5G infrastructure power supply design considerations (Part II)
In part I, we discussed the power supply design considerations applicable to the access and backhaul parts of the 5G network - the “periphery.” We learned that there were solutions for mobile terminals, small cells, masts, aggregation routers, and core routers. We also discovered that 5G brings new power supply challenges, many of which require product refinement and improvement.
In this post, we cover power supply design considerations for the core and cloud parts of the infrastructure.
Mobile cores control and distribute 5G data from user devices, acting as the “heart” or “brain” of the network. Their functions encompass aggregation of end-user traffic, session management, authentication, and security. As such, they need reliable power supplies. Failures could lead to network downtime, preventing thousands (and possibly millions) of customers from communicating with each other.
5G cores have substantial architectural changes compared to their 4G predecessors. These include:
- Cores that can accommodate the migration to millimeter-wave
- Improved network slicing capabilities for emergency services and other priority applications
- Segregation of mobility management tasks from session management functions
- Decoupling of packet gateway control and user plane functions
- Improving deliverables, such as the ability to track IoT devices
Mobile cores of 5G networks also need to support increased throughput compared to previous-generation solutions.
4G and 5G cores will coexist for many years until the 5G rollout is complete. Power supplies, therefore, will need to cater to both 5G Core (5GC) and Evolved Packet Core (EPC) functions. They will also need to accommodate the move towards “virtualized cores.” In the past, cores needed physical routers and switches to manually funnel data between network users. However, the advent of virtual cores means that much of that activity now occurs in the cloud, changing the physical power supply requirements.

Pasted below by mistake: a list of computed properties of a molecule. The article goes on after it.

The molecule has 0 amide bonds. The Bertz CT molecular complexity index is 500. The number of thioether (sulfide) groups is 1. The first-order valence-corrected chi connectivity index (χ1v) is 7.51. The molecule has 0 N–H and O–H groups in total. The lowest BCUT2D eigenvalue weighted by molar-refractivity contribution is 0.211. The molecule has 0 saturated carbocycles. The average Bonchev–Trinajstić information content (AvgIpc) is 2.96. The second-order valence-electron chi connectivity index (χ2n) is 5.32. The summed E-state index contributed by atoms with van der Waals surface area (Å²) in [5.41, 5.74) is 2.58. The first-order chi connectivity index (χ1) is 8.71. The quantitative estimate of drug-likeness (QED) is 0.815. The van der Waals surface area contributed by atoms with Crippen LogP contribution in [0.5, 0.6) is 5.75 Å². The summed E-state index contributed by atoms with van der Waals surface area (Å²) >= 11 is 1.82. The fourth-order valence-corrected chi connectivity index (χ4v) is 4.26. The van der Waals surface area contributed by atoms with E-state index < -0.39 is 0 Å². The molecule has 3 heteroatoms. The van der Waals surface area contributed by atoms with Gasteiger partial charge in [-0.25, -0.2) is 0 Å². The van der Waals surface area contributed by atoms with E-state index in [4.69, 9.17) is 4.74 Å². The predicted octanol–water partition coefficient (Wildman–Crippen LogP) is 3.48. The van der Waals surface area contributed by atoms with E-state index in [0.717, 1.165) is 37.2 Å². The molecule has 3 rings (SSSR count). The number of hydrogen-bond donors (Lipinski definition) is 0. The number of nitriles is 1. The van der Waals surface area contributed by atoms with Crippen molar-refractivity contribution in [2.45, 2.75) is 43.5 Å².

Thus, in 5G, both the core and the cloud are merging. The “dumb” part of the system - the radio access network (RAN) - simply relays data traffic from users to the core. The core, on the other hand, is what allows networks to differentiate themselves from each other, and provide advanced services, such as network slicing briefly mentioned above. For the most part, the “core” is becoming more software-based. Physical 5G antennae simply feed the data they receive from users into the core - usually some local node - and then it connects with the rest of the network via cloud-connected servers.
This change is leading to some interesting implications for power supplies. Many networks want to move core functionality physically closer to users to reduce latencies. Operators, for instance, are changing server locations to reduce lag for gamers playing fast-twitch shooters on the go. They are also doing it to allow self-driving cars to communicate with each other in real-time - something that 4G infrastructure couldn’t accommodate. Power supply design, therefore, is going to change as cores become more distributed.
Based on this discussion, the rest of this post lists some of the power supply considerations that mobile core/cloud infrastructure operators need to consider.
Estimates suggest that mobile operator network operating expenses are currently growing faster than revenue, partly because of the capital costs of installing 5G infrastructure, and partly because of increased server power requirements.
Designers initially hoped that 5G would reduce operating costs by reducing overall energy consumption. However, mobile network operators now believe that they will require more local servers to provide low-latency VR, AR, IoT, and autonomy functionality for customers, upping overall energy expenditures.
"Core" cloud-native parts of the network infrastructure must have power supplies capable of supplying sufficient electricity to the following components:
- The rectifier which converts AC into usable DC
- The air conditioning apparatus to keep server microchips cool
- The backup battery system
Currently, power supply solutions deliver sufficient power to keep 4G core nodes operating. However, they may not be sufficient for 5G.
Data show, for instance, that the introduction of massive MIMO antennas will increase energy supply requirements by 1000W per sector. Plus, mobile network operators will likely have to field a greater quantity of servers to keep pace with increased traffic loads. Both factors imply that existing systems will require an upgrade.
So what are the solutions here?
Intelligent Peak Shaving